Proverbs 3  Verse 31,

31 : Do not envy or copy a violent man or choose any of his ways

32: for the Lord detests a perverse man, but takes the upright into his confidence (New International Version of Old Testament)

Story from a Roman soldier

My name is Lucius.  I am a Roman soldier.  I came to Britain many years ago, two hundred years after the death of Our Lord Jesus Christ.

It was my job to provision the battalion.  I had to make sure that there would be enough to eat for every man, woman and child in our care, for indeed many of our men had wives and children with them.  We would deal with the local people.  We would barter for goods or pay for them with our own money if they would accept it.

We kept animals to feed ourselves.  We grew winter crops which we saved to feed our stock.  We introduced many new crops to Britannia.  Our goats and sheep would graze the pastures.  We wanted to live peaceably with the local populations if possible.  It was too exhausting to be at war.  We wanted to gain territory rather by doing business with the people than by subduing them with weapons.  We wanted them to feel they could welcome us into their towns and cities.  We could show them many ways of building roads and houses that were new to them.  This would make it more likely that they would want to become like us as they could see the advantages of our ways.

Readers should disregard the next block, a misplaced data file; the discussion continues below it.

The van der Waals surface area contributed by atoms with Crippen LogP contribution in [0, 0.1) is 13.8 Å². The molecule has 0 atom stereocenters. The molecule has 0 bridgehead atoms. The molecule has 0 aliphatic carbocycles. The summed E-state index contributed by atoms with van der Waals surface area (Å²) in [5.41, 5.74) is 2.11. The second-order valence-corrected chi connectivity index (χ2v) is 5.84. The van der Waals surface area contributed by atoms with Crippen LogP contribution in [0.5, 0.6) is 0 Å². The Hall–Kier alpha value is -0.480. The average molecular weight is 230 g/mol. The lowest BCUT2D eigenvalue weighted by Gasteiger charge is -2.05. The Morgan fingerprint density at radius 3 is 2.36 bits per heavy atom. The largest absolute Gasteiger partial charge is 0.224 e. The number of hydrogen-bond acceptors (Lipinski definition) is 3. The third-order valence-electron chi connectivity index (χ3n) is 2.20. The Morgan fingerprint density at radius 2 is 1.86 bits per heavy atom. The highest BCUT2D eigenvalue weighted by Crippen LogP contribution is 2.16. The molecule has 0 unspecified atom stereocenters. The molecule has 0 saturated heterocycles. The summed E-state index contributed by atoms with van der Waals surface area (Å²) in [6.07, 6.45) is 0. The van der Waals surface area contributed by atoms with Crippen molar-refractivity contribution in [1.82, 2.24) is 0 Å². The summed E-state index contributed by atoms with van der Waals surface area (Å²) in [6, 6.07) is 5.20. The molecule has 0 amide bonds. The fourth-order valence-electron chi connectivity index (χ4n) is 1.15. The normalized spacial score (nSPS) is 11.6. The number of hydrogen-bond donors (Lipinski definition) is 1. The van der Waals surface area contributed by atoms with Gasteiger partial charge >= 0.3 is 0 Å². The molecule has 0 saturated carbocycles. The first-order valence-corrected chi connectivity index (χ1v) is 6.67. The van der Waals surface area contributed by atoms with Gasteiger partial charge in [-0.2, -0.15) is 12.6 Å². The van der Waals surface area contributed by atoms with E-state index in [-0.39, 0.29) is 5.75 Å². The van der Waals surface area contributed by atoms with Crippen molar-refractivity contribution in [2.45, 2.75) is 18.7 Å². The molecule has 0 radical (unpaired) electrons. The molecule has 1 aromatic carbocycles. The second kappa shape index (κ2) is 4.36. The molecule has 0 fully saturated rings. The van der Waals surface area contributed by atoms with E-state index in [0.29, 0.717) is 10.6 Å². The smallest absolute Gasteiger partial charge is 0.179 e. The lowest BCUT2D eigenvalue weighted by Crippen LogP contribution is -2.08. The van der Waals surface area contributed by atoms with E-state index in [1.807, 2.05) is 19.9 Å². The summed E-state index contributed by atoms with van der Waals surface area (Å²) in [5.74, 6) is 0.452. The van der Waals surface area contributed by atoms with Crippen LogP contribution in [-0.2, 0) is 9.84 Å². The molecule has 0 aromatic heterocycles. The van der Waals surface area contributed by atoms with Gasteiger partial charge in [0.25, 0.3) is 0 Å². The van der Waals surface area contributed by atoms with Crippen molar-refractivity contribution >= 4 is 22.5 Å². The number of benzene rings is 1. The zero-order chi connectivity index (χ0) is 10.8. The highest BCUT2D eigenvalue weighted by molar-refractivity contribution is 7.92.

I remember on one occasion a young man from a village near our fort came to see me.  He said he wanted to join the battalion.  He was tired of life on the land and wanted to weald a sword instead of a ploughshare.  I asked him what he thought he would be doing with his sword.

“I will be killing people, of course,” said he.

“And why would you want to do that?” I enquired, surprised at his reply.

“That is what all Roman soldiers do,” said he.  “That is why Rome has come and taken our land, our towns and our villages.  That is why you can eat whenever you want to eat.  It is why you can wear fine clothes and live in grand fortresses.”

“Young man,” said I, “It is not by violence that we conquer this land; it is by power.  We are more powerful than you people.  There are many of us and we are well organised and well disciplined.  It is true that our swords are sharp and our lances long and lethal, but the truth is we rarely use them.  We do not wish to waste human blood.  Every man is of value.  Every person, Roman or Briton is precious to us.  Do not think that if you join our army you will be killing people every day.  Indeed it is to be hoped that you would never need to kill anyone.  It is the threat of violence that controls people, rather than violence itself.  An army needs strong discipline so that unnecessary killing is strictly avoided.

An undisciplined man who kills another without a thought for the value of life will find that others may take revenge upon him.  He himself will have a short life, and the life that he has will be constantly under threat.  Fear will rule his life.  In choosing a way of violence he is choosing a path of fear.


  1. Why do you think the young man envied the Roman soldiers?

  1. How did he think they were able to control the local population?

  1. How did Lucius explain the truth?

  1. What is the danger of being a violent person?

  1. Does the story remind you of anything in your life, or in the lives of people you know about?

  1. What do you think verse 32 means?  In another translation of the Bible (New English) it says ‘For one who is not straight is detestable to the Lord, but upright men are in God’s confidence.’  There are lots of issues to consider here too!